Allston company’s app promises to show you whether your driving is as good as you think

Allston-based Censio has partnered with Progressive Insurance to save drivers money and make roads safer.
Allston-based Censio has partnered with Progressive Insurance to save drivers money and make roads safer. –Photo: The Boston Globe / Image: Censio

Think of this app as the backseat driver that you might consider listening to. Not only does it promise to make you a better driver, but it could also save you money in insurance costs.

The app is the product of Censio, a data-analytics company based in Allston. The company says it aims to reduce thousands of traffic-related fatalities and millions of traffic accidents caused by distracted driving.

Censio president Kevin Farrell referred to the app as the “Fitbit of driving.’’ “Our purpose and the mission of our company is to help drivers and people around the world become better, safer drivers,’’ said Farrell in a phone interview.


How it works

While other systems require a piece of hardware to connect to a car’s diagnostic port to get a reading on a car’s patterns while in use, the Censio app tracks driving habits by reading a smartphone’s sensors that measure positioning, velocity, and more.

Because it’s phone-based, Censio can go a step further than other connected car devices like Automatic and Zubie. While these devices only offer driving tips based on the movements of a car, Censio measures distracted driving behaviors by recording if a driver uses their smartphone during a driving session to make a phone call or check a text message.

According to the Centers for Disease Control, nine people are killed and over 1,100 are injured every day in crashes that involve a distracted driver. On its website,, the National Highway Traffic Safety Administration claims 3,154 people died in motor vehicle crashes involving distracted drivers in 2013. Addressing those numbers is a key part of Censio’s mission, says Farrell.

“Our purpose and mission of our company is to help drivers and people around world become better, safer drivers,’’ he said. “We use data to make driving safer and more affordable.’’

Evaluating the driver


After the data is collected, the driver is issued a score from 1 to 100. Users can see how often they experienced hard braking, drove during “high risk’’ times of the day, and how frequently they used their phones. Their scores and driving habits are also measured against the national average.

Farrell believes revealing this data to motorists can positively influence their driving decisions.

“The biggest thing in…changing behavior is showing what ‘good’ is, and ‘not so good’ is,’’ said Farrell. “At the end of the day, what we’re trying to do is have a big impact on driver safety and the app – the Fitbit of driving – is all about doing just that.’’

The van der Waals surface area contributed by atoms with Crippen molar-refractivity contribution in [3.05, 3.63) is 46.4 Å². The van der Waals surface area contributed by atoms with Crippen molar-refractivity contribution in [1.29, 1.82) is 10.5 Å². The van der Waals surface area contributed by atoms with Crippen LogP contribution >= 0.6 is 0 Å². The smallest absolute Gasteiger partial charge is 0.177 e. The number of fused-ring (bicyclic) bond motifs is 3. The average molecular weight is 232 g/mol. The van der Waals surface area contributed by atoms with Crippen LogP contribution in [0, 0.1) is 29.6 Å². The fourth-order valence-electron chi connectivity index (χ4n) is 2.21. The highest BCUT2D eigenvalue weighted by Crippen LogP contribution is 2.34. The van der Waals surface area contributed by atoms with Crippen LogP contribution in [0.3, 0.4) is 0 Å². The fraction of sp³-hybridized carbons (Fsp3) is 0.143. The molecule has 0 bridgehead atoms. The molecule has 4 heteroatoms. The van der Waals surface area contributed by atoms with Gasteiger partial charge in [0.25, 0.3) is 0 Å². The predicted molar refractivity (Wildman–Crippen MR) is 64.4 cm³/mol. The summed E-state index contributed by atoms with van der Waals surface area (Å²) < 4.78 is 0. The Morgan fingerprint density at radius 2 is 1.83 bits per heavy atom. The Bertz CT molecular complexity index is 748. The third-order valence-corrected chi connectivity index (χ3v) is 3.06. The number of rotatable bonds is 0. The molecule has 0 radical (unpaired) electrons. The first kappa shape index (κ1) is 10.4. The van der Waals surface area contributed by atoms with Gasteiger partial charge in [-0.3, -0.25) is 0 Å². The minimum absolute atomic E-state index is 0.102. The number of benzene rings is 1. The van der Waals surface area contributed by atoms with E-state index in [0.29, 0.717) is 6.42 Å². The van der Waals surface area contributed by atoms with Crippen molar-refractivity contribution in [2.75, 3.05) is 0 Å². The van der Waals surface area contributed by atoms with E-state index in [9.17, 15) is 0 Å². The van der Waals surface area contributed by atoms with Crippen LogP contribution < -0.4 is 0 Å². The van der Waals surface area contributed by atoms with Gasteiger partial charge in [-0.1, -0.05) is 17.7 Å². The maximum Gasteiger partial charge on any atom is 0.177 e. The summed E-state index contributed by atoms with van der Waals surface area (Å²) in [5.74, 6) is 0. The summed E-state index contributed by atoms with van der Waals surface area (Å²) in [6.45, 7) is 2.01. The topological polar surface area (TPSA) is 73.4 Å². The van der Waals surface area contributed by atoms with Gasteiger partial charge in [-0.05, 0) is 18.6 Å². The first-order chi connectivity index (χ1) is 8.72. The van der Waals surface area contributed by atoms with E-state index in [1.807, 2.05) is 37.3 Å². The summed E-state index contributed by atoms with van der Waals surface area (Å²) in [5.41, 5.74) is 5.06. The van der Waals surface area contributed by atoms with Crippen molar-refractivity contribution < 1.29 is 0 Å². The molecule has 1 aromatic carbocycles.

Farrell, who joined the company in January, said he commutes from southern New Hampshire to Boston. He said using Censio on his commute has enlightened him to his own poor driving habits.

“I thought I was a good driver, most people do,’’ he said. But data from Censio offered a different picture. “I had an excessive use of brakes and distracted behavior,’’ he said. “My score reflected that from a safety perspective I could use some improvement.’’

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How it can save you money

Since September, the company has partnered with Progressive Insurance to offer drivers savings based on their personal driving habits. The insurance company currently has exclusive access to the app while testing is underway.

Progressive is also using Censio’s app to develop the software for Snapshot, the company’s usage-based insurance system that offers discounts to drivers based on their personal driving habits. On its website, the insurance provider acknowledges that data that reveals a pattern of “riskier driving habits’’ can indicate the greater likelihood of an accident and may result in higher rates.


Progressive’s Snapshot program required users to attach a device to their vehicle’s diagnostic port and mail the report back to the company for a possible discount. But Farrell describes Censio’s app as a “download and drive’’ approach that offers greater convenience to consumers by removing hardware requirements and logistical hurdles. While it is currently only available to select Progressive customers, he expects the Censio app to be publicly available next year.

“We’ve been able to create a great user experience to make the process invisible to the user,’’ he said. “We think it’s a big deal and opens up 200 million drivers who could earn discounts on insurance.’’

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